Nikon unleashes 24MP enthusiast-level DSLR

Nikon unleashes 24MP enthusiast-level DSLR
New friend for the D7000

Nikon's new D7100 is not intended to replace the Nikon D7000, instead it will sit alongside it as the flagship camera in the company's DX format range.

At the heart of the camera is a 24.1 million pixel APS-C format sensor, which Nikon says has been newly developed, despite sharing the same resolution as last year's Nikon D5200. There's also an Expeed 3 processor, the same as found in the company's top of the line DSLRs.

The new camera shares the same autofocusing system as those higher in the range, with the 51 AF point Multi-Cam 3500 DX module on board. The 15 central AF points are cross-type, with phase detection autofocus capable of working down to -2EV.

One of the most interesting specifications of the Nikon D7100 is that the optical low pass filter has been omitted. This should make for sharper and more detailed images, and although it does introduce the risk of moiré pattern, Nikon is confident that this shouldn't be too much of an issue, thanks to the high pixel density.

Ergonomically, the Nikon D7100 sees some improvements over the Nikon D7000. It has magnesium alloy top and rear covers and is now weather-resistant. Textures on the mode dial have been improved, while a lock has also been added to prevent accidentally switching between modes.


Like its predecessor, the Nikon D7100 features dual SD card slots. This means photographers can use one card for JPEGs, and the other for raw format images, or one for stills and one for video, and so on.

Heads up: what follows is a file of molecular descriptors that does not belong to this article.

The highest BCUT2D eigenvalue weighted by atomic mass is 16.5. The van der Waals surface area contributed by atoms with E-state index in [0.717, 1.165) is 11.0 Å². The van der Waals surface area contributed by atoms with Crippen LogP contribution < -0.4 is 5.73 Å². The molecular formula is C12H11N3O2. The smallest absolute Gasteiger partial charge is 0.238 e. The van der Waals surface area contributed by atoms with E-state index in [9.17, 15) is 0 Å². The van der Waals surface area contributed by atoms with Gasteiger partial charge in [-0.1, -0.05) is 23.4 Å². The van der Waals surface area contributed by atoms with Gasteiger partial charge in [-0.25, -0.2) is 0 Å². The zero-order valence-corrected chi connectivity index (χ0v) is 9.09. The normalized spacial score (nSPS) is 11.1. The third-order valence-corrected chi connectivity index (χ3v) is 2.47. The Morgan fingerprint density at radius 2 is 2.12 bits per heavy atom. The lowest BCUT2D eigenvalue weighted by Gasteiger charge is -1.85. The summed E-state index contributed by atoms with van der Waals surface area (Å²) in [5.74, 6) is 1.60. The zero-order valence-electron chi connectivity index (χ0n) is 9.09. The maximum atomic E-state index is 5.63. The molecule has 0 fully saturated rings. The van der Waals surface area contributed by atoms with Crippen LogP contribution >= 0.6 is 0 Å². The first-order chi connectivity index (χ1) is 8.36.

A new LCD monitor can be found at the back of the camera. It's slightly larger than the Nikon D7000's device, at 3.2 inches, and now features RGBW (red, green, blue, white) alignment for enhanced brightness.

Accessories such as a WR-1 wireless remote control and MB-D15 battery pack are also compatible with the new camera, as well as the complete range of Nikkor lenses.

The Nikon D7100 price will be £1,099.99 (around US$1,682/AU$1,635) body only, or £1,299.99 (around US$1,988/AU$1,932) as part of the standard kit with an 18-105mm lens. Nikon expects sales to start at the end of March.

Amy Davies

Amy has been writing about cameras, photography and associated tech since 2009. Amy was once part of the photography testing team for Future Publishing working across TechRadar, Digital Camera, PhotoPlus, N Photo and Photography Week. For her photography, she has won awards and has been exhibited. She often partakes in unusual projects - including one intense year where she used a different camera every single day. Amy is currently the Features Editor at Amateur Photographer magazine, and in her increasingly little spare time works across a number of high-profile publications including Wired, Stuff, Digital Camera World, Expert Reviews, and just a little off-tangent, PetsRadar.